We clerked on the Ninth Circuit.  The Ninth Circuit is often unjustly maligned. And yet the fact is that the Ninth Circuit more often than not gets things right.  Put another way, not every Ninth Circuit dissent hits the mark.  We certainly do not agree with the dissent to the denial of rehearing en banc in California Chamber of Commerce v. Council for Education and Research on Toxics, 2022 WL 14725243 (9th Cir. Oct. 26, 2022).  But it is a fun read. 

The underlying Ninth Circuit decision enjoined certain Proposition 65 litigation on first amendment grounds, and we discussed that decision last May.  Here is a brief refresher: Proposition 65 requires postings of warnings about substances “known to the state [of California] to cause cancer.” You see those warnings pretty much everywhere in California.  In truth, the warnings are so ubiquitous as to be useless.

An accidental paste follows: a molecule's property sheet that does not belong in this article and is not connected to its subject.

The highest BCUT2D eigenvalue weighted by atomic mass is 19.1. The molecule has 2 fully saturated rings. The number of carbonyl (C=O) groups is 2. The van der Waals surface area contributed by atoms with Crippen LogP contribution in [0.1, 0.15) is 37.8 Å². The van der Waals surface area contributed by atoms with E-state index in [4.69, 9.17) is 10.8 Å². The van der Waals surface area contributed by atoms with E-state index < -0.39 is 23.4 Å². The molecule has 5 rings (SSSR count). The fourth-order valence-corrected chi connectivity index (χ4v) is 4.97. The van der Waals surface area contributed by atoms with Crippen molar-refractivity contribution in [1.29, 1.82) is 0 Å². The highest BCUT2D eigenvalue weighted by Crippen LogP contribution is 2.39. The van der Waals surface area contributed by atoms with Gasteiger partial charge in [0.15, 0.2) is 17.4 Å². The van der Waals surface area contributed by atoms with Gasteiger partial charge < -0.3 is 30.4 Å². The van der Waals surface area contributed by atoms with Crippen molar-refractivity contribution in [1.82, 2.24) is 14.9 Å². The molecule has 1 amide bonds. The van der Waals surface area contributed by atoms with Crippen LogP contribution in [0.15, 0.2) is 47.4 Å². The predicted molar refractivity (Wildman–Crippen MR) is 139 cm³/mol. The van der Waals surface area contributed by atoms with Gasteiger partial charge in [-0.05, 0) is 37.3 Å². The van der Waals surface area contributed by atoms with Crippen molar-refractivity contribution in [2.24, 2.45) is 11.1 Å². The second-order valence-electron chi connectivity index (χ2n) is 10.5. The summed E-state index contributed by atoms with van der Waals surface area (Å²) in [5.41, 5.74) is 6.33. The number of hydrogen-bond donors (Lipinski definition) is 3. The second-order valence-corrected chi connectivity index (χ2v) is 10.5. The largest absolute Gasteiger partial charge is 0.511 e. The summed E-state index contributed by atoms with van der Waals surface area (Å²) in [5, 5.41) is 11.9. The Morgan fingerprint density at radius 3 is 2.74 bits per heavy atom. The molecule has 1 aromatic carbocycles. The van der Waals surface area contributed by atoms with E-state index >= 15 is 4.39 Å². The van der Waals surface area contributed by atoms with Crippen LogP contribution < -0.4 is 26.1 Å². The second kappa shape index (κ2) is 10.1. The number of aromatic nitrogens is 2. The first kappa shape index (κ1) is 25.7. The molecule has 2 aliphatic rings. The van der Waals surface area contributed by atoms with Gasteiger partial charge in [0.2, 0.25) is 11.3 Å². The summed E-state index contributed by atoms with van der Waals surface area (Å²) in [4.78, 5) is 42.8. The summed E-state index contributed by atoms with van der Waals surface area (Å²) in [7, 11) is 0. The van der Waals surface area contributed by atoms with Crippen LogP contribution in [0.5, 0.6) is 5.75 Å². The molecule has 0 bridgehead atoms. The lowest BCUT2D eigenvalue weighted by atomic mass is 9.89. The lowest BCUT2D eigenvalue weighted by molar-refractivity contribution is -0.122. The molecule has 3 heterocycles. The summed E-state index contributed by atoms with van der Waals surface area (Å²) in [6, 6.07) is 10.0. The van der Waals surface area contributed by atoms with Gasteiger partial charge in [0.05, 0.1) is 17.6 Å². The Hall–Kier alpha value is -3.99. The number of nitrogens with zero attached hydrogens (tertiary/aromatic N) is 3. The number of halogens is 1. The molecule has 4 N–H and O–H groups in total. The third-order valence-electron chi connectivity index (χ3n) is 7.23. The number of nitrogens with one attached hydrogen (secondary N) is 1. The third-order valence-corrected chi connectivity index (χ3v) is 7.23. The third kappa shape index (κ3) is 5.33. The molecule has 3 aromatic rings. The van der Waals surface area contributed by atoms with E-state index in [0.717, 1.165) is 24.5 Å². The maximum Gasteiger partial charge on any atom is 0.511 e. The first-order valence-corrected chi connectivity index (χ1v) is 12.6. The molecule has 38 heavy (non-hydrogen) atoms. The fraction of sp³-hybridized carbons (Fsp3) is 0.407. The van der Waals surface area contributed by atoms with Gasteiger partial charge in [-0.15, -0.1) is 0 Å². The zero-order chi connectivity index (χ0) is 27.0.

Continue Reading Ninth Circuit Dissent from Denial of En Banc re Injunction against Prop 65 Lawsuit: Sturm und Drang und Wrong

More plaintiffs, more money. And we don’t mean a mere linear increase. If, as Hegel said, quantitative differences ultimately become qualitative differences, in litigation that happens when going from one plaintiff to two, and certainly to several or many.  When a jury sees multiple people bringing claims against a defendant, they think something’s up, where

We listen to the This American Life show on National Public Radio most weeks, and it often reveals interesting things about, uh, this American life.   On Saturday, as we drove around the Main Line doing chores, we listened to a This American Life program that illustrated the Tolstoyan ditty about how unhappy families are each

Fraud via omission of facts is a popular plaintiff lawsuit theory, but many of those lawsuits themselves suffer from the omission of plausibility and specificity.  In Womack v. Evol Nutrition Assocs., 2022 U.S. Dist. LEXIS 145754 (N.D.N.Y. Aug. 16, 2022), the plaintiff filed a purported class action alleging that a manufacturer of energy drinks failed